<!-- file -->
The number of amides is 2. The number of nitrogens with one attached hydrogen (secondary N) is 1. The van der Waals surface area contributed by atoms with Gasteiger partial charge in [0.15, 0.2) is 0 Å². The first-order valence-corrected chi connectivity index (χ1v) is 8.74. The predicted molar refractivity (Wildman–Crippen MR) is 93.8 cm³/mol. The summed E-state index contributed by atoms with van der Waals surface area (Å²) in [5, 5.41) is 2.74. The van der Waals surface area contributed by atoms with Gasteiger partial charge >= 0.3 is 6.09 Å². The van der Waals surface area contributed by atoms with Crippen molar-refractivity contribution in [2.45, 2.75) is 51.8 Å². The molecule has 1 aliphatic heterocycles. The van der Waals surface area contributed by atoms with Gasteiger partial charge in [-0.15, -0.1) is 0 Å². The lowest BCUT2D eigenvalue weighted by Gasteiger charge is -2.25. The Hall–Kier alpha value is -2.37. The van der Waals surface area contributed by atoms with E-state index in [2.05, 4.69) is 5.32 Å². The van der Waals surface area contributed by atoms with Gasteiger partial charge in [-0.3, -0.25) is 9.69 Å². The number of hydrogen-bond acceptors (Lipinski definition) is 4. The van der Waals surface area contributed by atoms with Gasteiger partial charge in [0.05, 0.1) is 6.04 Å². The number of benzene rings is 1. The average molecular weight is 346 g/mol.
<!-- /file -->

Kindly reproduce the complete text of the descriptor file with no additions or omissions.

The number of amides is 2. The number of nitrogens with one attached hydrogen (secondary N) is 1. The van der Waals surface area contributed by atoms with Gasteiger partial charge in [0.15, 0.2) is 0 Å². The first-order valence-corrected chi connectivity index (χ1v) is 8.74. The predicted molar refractivity (Wildman–Crippen MR) is 93.8 cm³/mol. The summed E-state index contributed by atoms with van der Waals surface area (Å²) in [5, 5.41) is 2.74. The van der Waals surface area contributed by atoms with Gasteiger partial charge >= 0.3 is 6.09 Å². The van der Waals surface area contributed by atoms with Crippen molar-refractivity contribution in [2.45, 2.75) is 51.8 Å². The molecule has 1 aliphatic heterocycles. The van der Waals surface area contributed by atoms with Gasteiger partial charge in [-0.15, -0.1) is 0 Å². The lowest BCUT2D eigenvalue weighted by Gasteiger charge is -2.25. The Hall–Kier alpha value is -2.37. The van der Waals surface area contributed by atoms with E-state index in [2.05, 4.69) is 5.32 Å². The van der Waals surface area contributed by atoms with Gasteiger partial charge in [-0.3, -0.25) is 9.69 Å². The number of hydrogen-bond acceptors (Lipinski definition) is 4. The van der Waals surface area contributed by atoms with Gasteiger partial charge in [0.05, 0.1) is 6.04 Å². The number of benzene rings is 1. The average molecular weight is 346 g/mol.